In this video, family law partner Justine Woods talks about the distinction between married and de facto couples in the family law system.
Hello, hello, everyone, I'm Justine Woods. I'm the family law partner here at Cooper Grace Ward.
Distinctions between married and de facto couples
Today, we're going to discuss some of the few distinctions between married and de facto couples in the family law system. Now, as a little piece of history, the two systems were quite separate in all of Australia until the introduction of the Federal Family Law System on 1 March 2009, and every state and territory had a different system. That meant you could be in the extremely unenviable position of, for example, conducting a parenting matter in the family court system, but separately having to run de facto proceedings in the state courts or the courts of the territories. Horribly expensive, horribly stressful, not concurrent necessarily in terms of timing. And it was recognised by the legislature that something had to be done. What we now have is a unified system, pretty much throughout Australia (although there are always some outliers), where everything happens in the one court, the same effectively, the same rules apply. The outcomes look very similar and de facto relationships which were previously regarded as highly scandalous, are now of course accepted and even really a statistically I think more common than marriages at various points. Although, here in Queensland we are the divorce capital of Australia at present, so people are still getting married. But it's important to realise that there are some distinctions and not to fall into the traps that they create.
De facto case example
So, for example, if you get married, it's a piece of paper. It proves the existence of the relationship. That is not necessarily the case in a de facto matter. And there is a raft of cases where one person is resisting an application for property settlement on the basis that they never actually lived in a defacto relationship with the other person, although they may have shared some form of residence for some of the time. And my own cases, for example, have featured clients who one person lived in the donga. I didn't even know what a donga was, but that's a long time ago. Or a demountable shed, a garage. More glamorously, there was one where they called it the carriage house. Or, for example, they start off as flatmates or increasingly carers in the older generations. So, there's one person who says, 'Well, yes, we had sex and we sometimes went out together and we socialised sometimes as a couple. But that wasn't a de facto relationship'. So, then there's a necessity for the court, or at least the parties to apply for declaratory relief. Now what that means, it's a declaration to say, was there a de facto relationship? When did it commence? And very importantly, when did it end? Because unlike married couples, the family court's jurisdiction is not enlivened unless people are separated, which means that in a practical sense, there are cases where people who are still married and regard themselves as in some form of intact marriage have approached the court or the court has the power to make orders about them. That is not the case in a de facto matter at all, because the way the legislation has being drafted, there needs to be separation.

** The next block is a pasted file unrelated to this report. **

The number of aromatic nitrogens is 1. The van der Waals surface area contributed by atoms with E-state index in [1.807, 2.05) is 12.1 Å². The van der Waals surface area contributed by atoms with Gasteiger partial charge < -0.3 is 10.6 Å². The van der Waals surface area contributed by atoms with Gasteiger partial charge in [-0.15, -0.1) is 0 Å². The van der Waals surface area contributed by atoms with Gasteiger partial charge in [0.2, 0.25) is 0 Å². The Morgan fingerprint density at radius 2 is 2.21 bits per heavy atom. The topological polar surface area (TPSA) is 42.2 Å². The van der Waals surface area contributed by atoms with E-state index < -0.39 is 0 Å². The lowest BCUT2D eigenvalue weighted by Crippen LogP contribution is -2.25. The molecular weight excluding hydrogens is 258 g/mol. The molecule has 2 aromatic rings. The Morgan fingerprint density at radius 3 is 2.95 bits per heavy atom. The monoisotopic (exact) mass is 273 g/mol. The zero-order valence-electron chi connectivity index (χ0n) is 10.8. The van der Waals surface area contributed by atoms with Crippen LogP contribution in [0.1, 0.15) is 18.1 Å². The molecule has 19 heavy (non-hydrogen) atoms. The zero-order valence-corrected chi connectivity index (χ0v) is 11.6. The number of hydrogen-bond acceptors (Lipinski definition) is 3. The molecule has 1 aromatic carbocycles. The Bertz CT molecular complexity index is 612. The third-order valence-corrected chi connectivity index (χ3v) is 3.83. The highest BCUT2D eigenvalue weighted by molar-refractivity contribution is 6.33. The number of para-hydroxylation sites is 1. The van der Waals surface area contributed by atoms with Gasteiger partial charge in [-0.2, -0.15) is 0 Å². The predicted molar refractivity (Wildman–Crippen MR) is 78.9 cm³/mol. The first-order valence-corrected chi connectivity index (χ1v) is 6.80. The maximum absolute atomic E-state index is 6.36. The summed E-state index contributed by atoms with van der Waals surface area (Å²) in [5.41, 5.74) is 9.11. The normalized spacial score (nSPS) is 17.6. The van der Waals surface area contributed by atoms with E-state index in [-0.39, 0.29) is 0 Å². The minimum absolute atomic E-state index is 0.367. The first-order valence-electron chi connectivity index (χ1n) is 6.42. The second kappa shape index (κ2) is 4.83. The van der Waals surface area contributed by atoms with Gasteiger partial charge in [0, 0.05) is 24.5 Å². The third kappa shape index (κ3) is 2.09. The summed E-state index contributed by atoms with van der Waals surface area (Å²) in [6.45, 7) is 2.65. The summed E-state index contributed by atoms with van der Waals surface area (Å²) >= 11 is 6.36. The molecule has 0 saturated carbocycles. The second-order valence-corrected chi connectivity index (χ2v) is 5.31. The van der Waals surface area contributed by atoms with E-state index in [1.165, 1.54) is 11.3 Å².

Queensland case example
And there have been some very unfortunate cases and really and quite a recent one in Queensland where a former carer contended that she was the de facto partner of an elderly man. He and his adult children resisted that application and it was allowed to go all the way to trial with the applicant, alleging there was a de facto relationship and that they were still together. Now, probably quite properly, but somewhat sadly, the application was struck out and the solicitor and the barrister who ran that the whole way were ordered to pay more than $100,000 in costs. So, be very conscious that there are these little tiny minefields in family law, as in every field, that you have to navigate.
Time limits in a de facto relationship
Also, you've got to, there are time limits that apply. And they they're different for married people and for de facto. So, you separate as de facto, you have two years within which to apply for a property settlement. That's different from divorce. You can apply for a divorce which just severs the relationship and if you're so inclined to remarry after you've been separated for a year and one day and then after the divorce has been granted, you've got another year. So, it's roughly the same, but calculated from a different point in time. So, be conscious of that. Then if you're out of time, you have to apply for leave, which is another layer of complexity and expense. There are other difficulties and unique aspects of de facto matters. There are cases where people have lived overseas in different jurisdictions which do not recognise de facto relationships or recognise them differently. And then that's been relied upon by an Australian couple to say, well, our relationship was really if we were together 20 years, but for ten years we're living in a country as de factos which doesn't recognise that, our relationship was really only ten years. So, be conscious of those things. There's some complexities to be aware of and you want those appropriately managed and to be made aware of them as soon as possible by your family lawyer.
If you'd like to talk about any of those issues, please don't hesitate to contact us here at Cooper Grace Ward.
Cooper Grace Ward is a leading Australian law firm based in Brisbane.
This publication is for information only and is not legal advice. You should obtain advice that is specific to your circumstances and not rely on this publication as legal advice. If there are any issues you would like us to advise you on arising from this publication, please contact Cooper Grace Ward Lawyers.